A multiple instrument approach to quantifying the movement patterns and habitat use of tiger (Galeocerdo cuvier) and Galapagos sharks (Carcharhinus galapagensis) at French Frigate Shoals, Hawaii
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We equipped individual tiger (Galeocerdo cuvier Péron and Lesueur, 1822) and Galapagos (Carcharhinus galapagensis Snodgrass and Heller, 1905) sharks with both acoustic and satellite transmitters to quantify their long-term movements in the Papahanaumokuakea Marine National Monument (Northwestern Hawaiian Islands). Tiger sharks exhibited two broad patterns of behavior. Some individuals were detected at French Frigate Shoals (FFS) year round, whereas others visited FFS atoll in summer to forage on fledging albatross, then swam thousands of kilometers along the Hawaiian chain, or out into open ocean to the North Pacific transition zone chlorophyll front, before returning to FFS in subsequent years. These patterns suggest tiger sharks may use cognitive maps to navigate between distant foraging areas. Different patterns of spatial behavior may arise because cognitive maps are built up through individual exploration, and each tiger shark learns a unique combination of foraging sites. Galapagos shark detections were all associated with FFS, suggesting these sharks may be more resident around oceanic islands. Both Galapagos and tiger sharks primarily used the mixed layer (<100 m depth) and made occasional deeper dives through the thermocline down to 680 m. Results show reef-associated sharks utilize a wide variety of habitats ranging from shallow atoll lagoons to deep reefs and open ocean and may provide important trophic links between these habitats.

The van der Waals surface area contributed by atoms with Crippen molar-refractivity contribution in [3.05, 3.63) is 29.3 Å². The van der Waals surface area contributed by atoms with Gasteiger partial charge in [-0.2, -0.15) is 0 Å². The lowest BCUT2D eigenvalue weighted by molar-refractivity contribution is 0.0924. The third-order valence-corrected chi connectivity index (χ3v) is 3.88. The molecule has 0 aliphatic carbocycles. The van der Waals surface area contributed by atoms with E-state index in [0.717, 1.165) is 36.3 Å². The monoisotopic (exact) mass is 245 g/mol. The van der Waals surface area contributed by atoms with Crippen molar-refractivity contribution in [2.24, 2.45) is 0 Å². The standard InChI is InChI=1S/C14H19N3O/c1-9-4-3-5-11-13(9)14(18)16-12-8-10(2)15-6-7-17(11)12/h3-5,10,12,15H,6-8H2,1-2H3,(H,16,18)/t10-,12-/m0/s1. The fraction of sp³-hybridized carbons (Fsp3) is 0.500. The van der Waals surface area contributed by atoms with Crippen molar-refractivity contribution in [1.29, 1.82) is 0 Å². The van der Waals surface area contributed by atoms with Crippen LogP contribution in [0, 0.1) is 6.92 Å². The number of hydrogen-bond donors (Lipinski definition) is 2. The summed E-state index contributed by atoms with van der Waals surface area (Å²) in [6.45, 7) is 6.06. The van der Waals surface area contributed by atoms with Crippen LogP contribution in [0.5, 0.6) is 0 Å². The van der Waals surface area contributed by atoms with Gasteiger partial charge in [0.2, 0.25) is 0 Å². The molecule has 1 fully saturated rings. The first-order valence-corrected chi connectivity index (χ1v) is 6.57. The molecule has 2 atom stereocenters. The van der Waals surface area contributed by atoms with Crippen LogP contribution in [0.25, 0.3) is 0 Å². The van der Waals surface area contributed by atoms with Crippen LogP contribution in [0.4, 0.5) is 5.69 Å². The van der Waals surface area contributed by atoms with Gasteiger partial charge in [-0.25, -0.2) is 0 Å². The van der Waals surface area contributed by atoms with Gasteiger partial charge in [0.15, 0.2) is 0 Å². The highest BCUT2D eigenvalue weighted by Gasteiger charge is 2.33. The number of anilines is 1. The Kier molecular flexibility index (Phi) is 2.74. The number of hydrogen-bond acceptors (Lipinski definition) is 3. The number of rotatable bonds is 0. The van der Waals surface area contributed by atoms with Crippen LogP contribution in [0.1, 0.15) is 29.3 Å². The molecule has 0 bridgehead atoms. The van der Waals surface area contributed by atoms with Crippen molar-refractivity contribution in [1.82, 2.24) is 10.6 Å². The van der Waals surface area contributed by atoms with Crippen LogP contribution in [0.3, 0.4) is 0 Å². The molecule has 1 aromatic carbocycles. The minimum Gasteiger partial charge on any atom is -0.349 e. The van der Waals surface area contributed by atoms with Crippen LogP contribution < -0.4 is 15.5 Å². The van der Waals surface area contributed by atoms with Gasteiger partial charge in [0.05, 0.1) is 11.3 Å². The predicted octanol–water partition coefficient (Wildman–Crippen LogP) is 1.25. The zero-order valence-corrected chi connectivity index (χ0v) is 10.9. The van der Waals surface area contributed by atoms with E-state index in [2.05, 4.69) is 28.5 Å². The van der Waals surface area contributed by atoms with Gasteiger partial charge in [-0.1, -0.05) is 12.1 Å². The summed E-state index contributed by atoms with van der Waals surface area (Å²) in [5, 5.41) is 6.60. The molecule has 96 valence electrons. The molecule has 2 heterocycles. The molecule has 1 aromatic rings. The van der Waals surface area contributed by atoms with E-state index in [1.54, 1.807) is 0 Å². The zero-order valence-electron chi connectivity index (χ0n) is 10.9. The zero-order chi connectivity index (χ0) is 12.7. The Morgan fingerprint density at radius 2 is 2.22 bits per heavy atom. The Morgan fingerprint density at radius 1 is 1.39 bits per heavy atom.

KeywordsAtoll Acoustic Transmitter Tiger Shark Acoustic Detection Atoll Lagoon
We thank the crew of the NOAA ship Hi’ialakai especially coxswains S. Jones, J. Kehn and G. Maurizio for scientific mission support. We thank R. Kosaki, B. Bowen, M. Craig, J. Zamzow and P. Santos for their assistance in the field. We are grateful to Lucas Moxey (NOAA) for providing WiFS ocean color satellite imagery. This study was funded by an award to Hawaii Institute of Marine Biology from the National Marine Sanctuary Program (MOA 2005-008/6882). This work was carried out in accordance with the animal use protocols of the University of Hawaii (protocol #05-053). This work was conducted under U.S. Fish and Wildlife Special Use Permit #12521-06048, State of Hawaii Department of Land and Natural Resources permits # DLNR.NWHI06R019, NOAA-NWHIMNM-permit #2006-012, and Papahanaumokuakea Marine National Monument permits # PMNM-2007-031, #PMNM-2008-027 and # PMNM-2009-037. The experiments carried out during this study complied with the current laws of the United States of America.
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